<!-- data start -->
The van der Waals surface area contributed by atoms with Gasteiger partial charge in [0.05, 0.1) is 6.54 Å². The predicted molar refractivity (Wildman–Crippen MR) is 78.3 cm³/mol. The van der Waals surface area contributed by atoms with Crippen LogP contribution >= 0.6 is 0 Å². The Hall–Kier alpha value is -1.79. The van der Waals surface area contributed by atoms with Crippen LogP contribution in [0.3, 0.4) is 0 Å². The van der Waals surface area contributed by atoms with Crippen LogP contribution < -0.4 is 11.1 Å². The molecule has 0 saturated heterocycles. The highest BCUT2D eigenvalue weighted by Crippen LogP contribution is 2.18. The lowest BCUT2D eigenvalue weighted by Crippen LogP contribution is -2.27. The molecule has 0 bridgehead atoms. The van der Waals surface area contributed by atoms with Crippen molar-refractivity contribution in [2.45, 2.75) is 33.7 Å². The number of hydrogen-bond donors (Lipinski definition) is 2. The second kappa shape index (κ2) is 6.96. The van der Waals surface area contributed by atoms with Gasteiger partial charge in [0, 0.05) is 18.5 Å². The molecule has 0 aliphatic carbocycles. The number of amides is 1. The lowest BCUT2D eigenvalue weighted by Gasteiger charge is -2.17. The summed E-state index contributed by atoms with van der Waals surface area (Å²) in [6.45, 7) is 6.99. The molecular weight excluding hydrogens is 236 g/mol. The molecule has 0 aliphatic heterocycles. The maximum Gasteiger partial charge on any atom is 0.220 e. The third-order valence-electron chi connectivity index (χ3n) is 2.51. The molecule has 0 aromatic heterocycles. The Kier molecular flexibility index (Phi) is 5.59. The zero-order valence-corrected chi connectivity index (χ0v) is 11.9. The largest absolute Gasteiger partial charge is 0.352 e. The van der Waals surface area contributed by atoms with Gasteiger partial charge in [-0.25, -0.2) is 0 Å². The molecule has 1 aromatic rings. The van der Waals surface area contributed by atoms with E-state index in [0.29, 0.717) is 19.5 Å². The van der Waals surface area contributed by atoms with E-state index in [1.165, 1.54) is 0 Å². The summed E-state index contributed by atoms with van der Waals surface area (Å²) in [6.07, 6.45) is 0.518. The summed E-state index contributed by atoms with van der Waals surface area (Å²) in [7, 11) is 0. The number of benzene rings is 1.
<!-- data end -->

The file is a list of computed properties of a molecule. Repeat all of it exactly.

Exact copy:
The van der Waals surface area contributed by atoms with Gasteiger partial charge in [0.05, 0.1) is 6.54 Å². The predicted molar refractivity (Wildman–Crippen MR) is 78.3 cm³/mol. The van der Waals surface area contributed by atoms with Crippen LogP contribution >= 0.6 is 0 Å². The Hall–Kier alpha value is -1.79. The van der Waals surface area contributed by atoms with Crippen LogP contribution in [0.3, 0.4) is 0 Å². The van der Waals surface area contributed by atoms with Crippen LogP contribution < -0.4 is 11.1 Å². The molecule has 0 saturated heterocycles. The highest BCUT2D eigenvalue weighted by Crippen LogP contribution is 2.18. The lowest BCUT2D eigenvalue weighted by Crippen LogP contribution is -2.27. The molecule has 0 bridgehead atoms. The van der Waals surface area contributed by atoms with Crippen molar-refractivity contribution in [2.45, 2.75) is 33.7 Å². The number of hydrogen-bond donors (Lipinski definition) is 2. The second kappa shape index (κ2) is 6.96. The van der Waals surface area contributed by atoms with Gasteiger partial charge in [0, 0.05) is 18.5 Å². The molecule has 0 aliphatic carbocycles. The number of amides is 1. The lowest BCUT2D eigenvalue weighted by Gasteiger charge is -2.17. The summed E-state index contributed by atoms with van der Waals surface area (Å²) in [6.45, 7) is 6.99. The molecular weight excluding hydrogens is 236 g/mol. The molecule has 0 aliphatic heterocycles. The maximum Gasteiger partial charge on any atom is 0.220 e. The third-order valence-electron chi connectivity index (χ3n) is 2.51. The molecule has 0 aromatic heterocycles. The Kier molecular flexibility index (Phi) is 5.59. The zero-order valence-corrected chi connectivity index (χ0v) is 11.9. The largest absolute Gasteiger partial charge is 0.352 e. The van der Waals surface area contributed by atoms with Gasteiger partial charge in [-0.25, -0.2) is 0 Å². The molecule has 1 aromatic rings. The van der Waals surface area contributed by atoms with E-state index in [0.29, 0.717) is 19.5 Å². The van der Waals surface area contributed by atoms with E-state index in [1.165, 1.54) is 0 Å². The summed E-state index contributed by atoms with van der Waals surface area (Å²) in [6.07, 6.45) is 0.518. The summed E-state index contributed by atoms with van der Waals surface area (Å²) in [7, 11) is 0. The number of benzene rings is 1.